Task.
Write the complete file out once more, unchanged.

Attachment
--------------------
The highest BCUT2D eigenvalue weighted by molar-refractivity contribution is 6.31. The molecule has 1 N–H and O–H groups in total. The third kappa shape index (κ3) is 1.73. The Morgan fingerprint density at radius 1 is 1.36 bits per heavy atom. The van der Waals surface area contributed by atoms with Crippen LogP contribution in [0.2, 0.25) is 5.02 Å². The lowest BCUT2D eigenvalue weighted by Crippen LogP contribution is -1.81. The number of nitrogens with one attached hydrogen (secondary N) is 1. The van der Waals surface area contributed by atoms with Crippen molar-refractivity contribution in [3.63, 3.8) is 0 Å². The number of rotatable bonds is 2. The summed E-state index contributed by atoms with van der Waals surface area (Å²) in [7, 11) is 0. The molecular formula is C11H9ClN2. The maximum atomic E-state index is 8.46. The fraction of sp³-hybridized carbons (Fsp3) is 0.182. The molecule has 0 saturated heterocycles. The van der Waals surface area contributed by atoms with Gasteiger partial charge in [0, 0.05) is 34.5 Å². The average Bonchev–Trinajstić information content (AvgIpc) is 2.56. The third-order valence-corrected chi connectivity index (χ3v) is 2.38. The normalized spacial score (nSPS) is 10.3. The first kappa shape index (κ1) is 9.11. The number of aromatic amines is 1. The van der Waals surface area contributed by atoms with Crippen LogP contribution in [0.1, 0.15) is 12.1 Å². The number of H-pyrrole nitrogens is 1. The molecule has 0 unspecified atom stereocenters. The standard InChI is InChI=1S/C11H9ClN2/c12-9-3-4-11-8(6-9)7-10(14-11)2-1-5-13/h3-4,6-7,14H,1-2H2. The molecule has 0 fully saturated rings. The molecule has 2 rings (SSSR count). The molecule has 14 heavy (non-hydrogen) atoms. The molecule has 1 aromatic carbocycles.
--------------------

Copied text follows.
The highest BCUT2D eigenvalue weighted by molar-refractivity contribution is 6.31. The molecule has 1 N–H and O–H groups in total. The third kappa shape index (κ3) is 1.73. The Morgan fingerprint density at radius 1 is 1.36 bits per heavy atom. The van der Waals surface area contributed by atoms with Crippen LogP contribution in [0.2, 0.25) is 5.02 Å². The lowest BCUT2D eigenvalue weighted by Crippen LogP contribution is -1.81. The number of nitrogens with one attached hydrogen (secondary N) is 1. The van der Waals surface area contributed by atoms with Crippen molar-refractivity contribution in [3.63, 3.8) is 0 Å². The number of rotatable bonds is 2. The summed E-state index contributed by atoms with van der Waals surface area (Å²) in [7, 11) is 0. The molecular formula is C11H9ClN2. The maximum atomic E-state index is 8.46. The fraction of sp³-hybridized carbons (Fsp3) is 0.182. The molecule has 0 saturated heterocycles. The van der Waals surface area contributed by atoms with Gasteiger partial charge in [0, 0.05) is 34.5 Å². The average Bonchev–Trinajstić information content (AvgIpc) is 2.56. The third-order valence-corrected chi connectivity index (χ3v) is 2.38. The normalized spacial score (nSPS) is 10.3. The first kappa shape index (κ1) is 9.11. The number of aromatic amines is 1. The van der Waals surface area contributed by atoms with Crippen LogP contribution in [0.1, 0.15) is 12.1 Å². The number of H-pyrrole nitrogens is 1. The molecule has 0 unspecified atom stereocenters. The standard InChI is InChI=1S/C11H9ClN2/c12-9-3-4-11-8(6-9)7-10(14-11)2-1-5-13/h3-4,6-7,14H,1-2H2. The molecule has 0 fully saturated rings. The molecule has 2 rings (SSSR count). The molecule has 14 heavy (non-hydrogen) atoms. The molecule has 1 aromatic carbocycles.